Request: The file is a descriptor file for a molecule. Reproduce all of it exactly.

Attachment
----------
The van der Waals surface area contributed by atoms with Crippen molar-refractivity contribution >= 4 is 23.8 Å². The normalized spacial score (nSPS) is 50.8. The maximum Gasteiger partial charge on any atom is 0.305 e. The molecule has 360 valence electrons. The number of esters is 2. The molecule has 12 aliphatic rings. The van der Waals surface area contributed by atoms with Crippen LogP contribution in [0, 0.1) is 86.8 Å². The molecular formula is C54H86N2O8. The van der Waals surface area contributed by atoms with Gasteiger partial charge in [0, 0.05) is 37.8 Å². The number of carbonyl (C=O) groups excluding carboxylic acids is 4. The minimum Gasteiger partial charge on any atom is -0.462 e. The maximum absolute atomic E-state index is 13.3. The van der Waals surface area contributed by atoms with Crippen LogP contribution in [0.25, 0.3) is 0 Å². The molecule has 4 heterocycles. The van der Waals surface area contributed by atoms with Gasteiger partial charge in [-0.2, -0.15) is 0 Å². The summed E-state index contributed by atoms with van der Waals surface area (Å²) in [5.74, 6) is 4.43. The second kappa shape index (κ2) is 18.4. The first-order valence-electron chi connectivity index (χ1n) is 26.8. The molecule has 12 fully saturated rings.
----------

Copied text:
The van der Waals surface area contributed by atoms with Crippen molar-refractivity contribution >= 4 is 23.8 Å². The normalized spacial score (nSPS) is 50.8. The maximum Gasteiger partial charge on any atom is 0.305 e. The molecule has 360 valence electrons. The number of esters is 2. The molecule has 12 aliphatic rings. The van der Waals surface area contributed by atoms with Crippen LogP contribution in [0, 0.1) is 86.8 Å². The molecular formula is C54H86N2O8. The van der Waals surface area contributed by atoms with Gasteiger partial charge in [0, 0.05) is 37.8 Å². The number of carbonyl (C=O) groups excluding carboxylic acids is 4. The minimum Gasteiger partial charge on any atom is -0.462 e. The maximum absolute atomic E-state index is 13.3. The van der Waals surface area contributed by atoms with Crippen LogP contribution in [0.25, 0.3) is 0 Å². The molecule has 4 heterocycles. The van der Waals surface area contributed by atoms with Gasteiger partial charge in [-0.2, -0.15) is 0 Å². The summed E-state index contributed by atoms with van der Waals surface area (Å²) in [5.74, 6) is 4.43. The second kappa shape index (κ2) is 18.4. The first-order valence-electron chi connectivity index (χ1n) is 26.8. The molecule has 12 fully saturated rings.